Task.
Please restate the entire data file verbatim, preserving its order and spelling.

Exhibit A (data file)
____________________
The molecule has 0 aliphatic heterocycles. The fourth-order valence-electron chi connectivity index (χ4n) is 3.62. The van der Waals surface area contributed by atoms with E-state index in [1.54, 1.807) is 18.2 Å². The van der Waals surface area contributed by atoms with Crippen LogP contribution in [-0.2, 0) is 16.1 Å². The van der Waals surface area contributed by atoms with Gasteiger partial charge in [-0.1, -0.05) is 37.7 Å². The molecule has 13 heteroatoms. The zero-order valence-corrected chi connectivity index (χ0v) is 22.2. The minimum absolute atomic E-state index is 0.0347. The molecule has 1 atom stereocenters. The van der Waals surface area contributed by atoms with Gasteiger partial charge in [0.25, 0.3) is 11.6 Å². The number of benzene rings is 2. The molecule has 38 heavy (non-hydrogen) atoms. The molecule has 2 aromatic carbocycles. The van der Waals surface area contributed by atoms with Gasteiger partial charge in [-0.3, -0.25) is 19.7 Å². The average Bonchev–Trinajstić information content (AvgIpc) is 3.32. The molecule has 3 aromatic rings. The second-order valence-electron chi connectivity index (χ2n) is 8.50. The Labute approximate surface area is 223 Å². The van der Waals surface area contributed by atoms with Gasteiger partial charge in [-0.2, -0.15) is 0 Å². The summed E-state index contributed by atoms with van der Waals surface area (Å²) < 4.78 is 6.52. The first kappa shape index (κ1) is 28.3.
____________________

The molecule has 0 aliphatic heterocycles. The fourth-order valence-electron chi connectivity index (χ4n) is 3.62. The van der Waals surface area contributed by atoms with E-state index in [1.54, 1.807) is 18.2 Å². The van der Waals surface area contributed by atoms with Crippen LogP contribution in [-0.2, 0) is 16.1 Å². The van der Waals surface area contributed by atoms with Gasteiger partial charge in [-0.1, -0.05) is 37.7 Å². The molecule has 13 heteroatoms. The zero-order valence-corrected chi connectivity index (χ0v) is 22.2. The minimum absolute atomic E-state index is 0.0347. The molecule has 1 atom stereocenters. The van der Waals surface area contributed by atoms with Gasteiger partial charge in [0.25, 0.3) is 11.6 Å². The number of benzene rings is 2. The molecule has 38 heavy (non-hydrogen) atoms. The molecule has 2 aromatic carbocycles. The van der Waals surface area contributed by atoms with Gasteiger partial charge in [-0.3, -0.25) is 19.7 Å². The average Bonchev–Trinajstić information content (AvgIpc) is 3.32. The molecule has 3 aromatic rings. The second-order valence-electron chi connectivity index (χ2n) is 8.50. The Labute approximate surface area is 223 Å². The van der Waals surface area contributed by atoms with Gasteiger partial charge in [-0.2, -0.15) is 0 Å². The summed E-state index contributed by atoms with van der Waals surface area (Å²) < 4.78 is 6.52. The first kappa shape index (κ1) is 28.3.